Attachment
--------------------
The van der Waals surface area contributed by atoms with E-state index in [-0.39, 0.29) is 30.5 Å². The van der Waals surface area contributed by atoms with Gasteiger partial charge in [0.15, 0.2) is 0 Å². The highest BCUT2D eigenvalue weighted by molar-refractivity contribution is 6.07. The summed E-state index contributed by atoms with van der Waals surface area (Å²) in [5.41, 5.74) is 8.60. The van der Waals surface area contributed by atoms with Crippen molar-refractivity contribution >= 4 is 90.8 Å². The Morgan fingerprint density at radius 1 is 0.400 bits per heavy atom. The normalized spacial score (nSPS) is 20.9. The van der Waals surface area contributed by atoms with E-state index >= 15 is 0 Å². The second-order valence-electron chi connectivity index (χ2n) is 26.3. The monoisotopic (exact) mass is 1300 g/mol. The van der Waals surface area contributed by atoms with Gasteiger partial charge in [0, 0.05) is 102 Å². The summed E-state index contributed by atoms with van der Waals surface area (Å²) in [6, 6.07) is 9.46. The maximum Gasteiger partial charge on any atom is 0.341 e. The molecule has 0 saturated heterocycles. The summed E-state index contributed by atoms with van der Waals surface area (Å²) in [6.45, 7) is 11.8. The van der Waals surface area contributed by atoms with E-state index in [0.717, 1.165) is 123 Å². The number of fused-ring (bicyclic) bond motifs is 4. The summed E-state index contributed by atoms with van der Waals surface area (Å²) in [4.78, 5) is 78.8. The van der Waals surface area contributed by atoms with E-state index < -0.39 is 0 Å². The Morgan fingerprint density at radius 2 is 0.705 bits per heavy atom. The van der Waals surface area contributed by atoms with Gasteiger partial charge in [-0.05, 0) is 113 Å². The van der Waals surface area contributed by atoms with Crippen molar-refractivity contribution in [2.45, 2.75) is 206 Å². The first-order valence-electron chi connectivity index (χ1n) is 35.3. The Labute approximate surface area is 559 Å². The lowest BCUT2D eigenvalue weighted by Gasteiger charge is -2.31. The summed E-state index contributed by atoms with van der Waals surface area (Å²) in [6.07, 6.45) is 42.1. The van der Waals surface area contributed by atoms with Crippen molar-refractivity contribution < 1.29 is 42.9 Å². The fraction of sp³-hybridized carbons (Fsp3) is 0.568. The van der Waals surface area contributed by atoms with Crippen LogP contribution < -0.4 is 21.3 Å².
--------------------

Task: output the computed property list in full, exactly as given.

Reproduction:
The van der Waals surface area contributed by atoms with E-state index in [-0.39, 0.29) is 30.5 Å². The van der Waals surface area contributed by atoms with Gasteiger partial charge in [0.15, 0.2) is 0 Å². The highest BCUT2D eigenvalue weighted by molar-refractivity contribution is 6.07. The summed E-state index contributed by atoms with van der Waals surface area (Å²) in [5.41, 5.74) is 8.60. The van der Waals surface area contributed by atoms with Crippen molar-refractivity contribution >= 4 is 90.8 Å². The Morgan fingerprint density at radius 1 is 0.400 bits per heavy atom. The normalized spacial score (nSPS) is 20.9. The van der Waals surface area contributed by atoms with E-state index >= 15 is 0 Å². The second-order valence-electron chi connectivity index (χ2n) is 26.3. The monoisotopic (exact) mass is 1300 g/mol. The van der Waals surface area contributed by atoms with Gasteiger partial charge in [0, 0.05) is 102 Å². The summed E-state index contributed by atoms with van der Waals surface area (Å²) in [6, 6.07) is 9.46. The maximum Gasteiger partial charge on any atom is 0.341 e. The molecule has 0 saturated heterocycles. The summed E-state index contributed by atoms with van der Waals surface area (Å²) in [6.45, 7) is 11.8. The van der Waals surface area contributed by atoms with E-state index in [0.717, 1.165) is 123 Å². The number of fused-ring (bicyclic) bond motifs is 4. The summed E-state index contributed by atoms with van der Waals surface area (Å²) in [4.78, 5) is 78.8. The van der Waals surface area contributed by atoms with E-state index < -0.39 is 0 Å². The Morgan fingerprint density at radius 2 is 0.705 bits per heavy atom. The van der Waals surface area contributed by atoms with Gasteiger partial charge in [-0.05, 0) is 113 Å². The van der Waals surface area contributed by atoms with Crippen molar-refractivity contribution in [2.45, 2.75) is 206 Å². The first-order valence-electron chi connectivity index (χ1n) is 35.3. The Labute approximate surface area is 559 Å². The lowest BCUT2D eigenvalue weighted by Gasteiger charge is -2.31. The summed E-state index contributed by atoms with van der Waals surface area (Å²) in [6.07, 6.45) is 42.1. The van der Waals surface area contributed by atoms with Crippen molar-refractivity contribution < 1.29 is 42.9 Å². The fraction of sp³-hybridized carbons (Fsp3) is 0.568. The van der Waals surface area contributed by atoms with Crippen LogP contribution < -0.4 is 21.3 Å².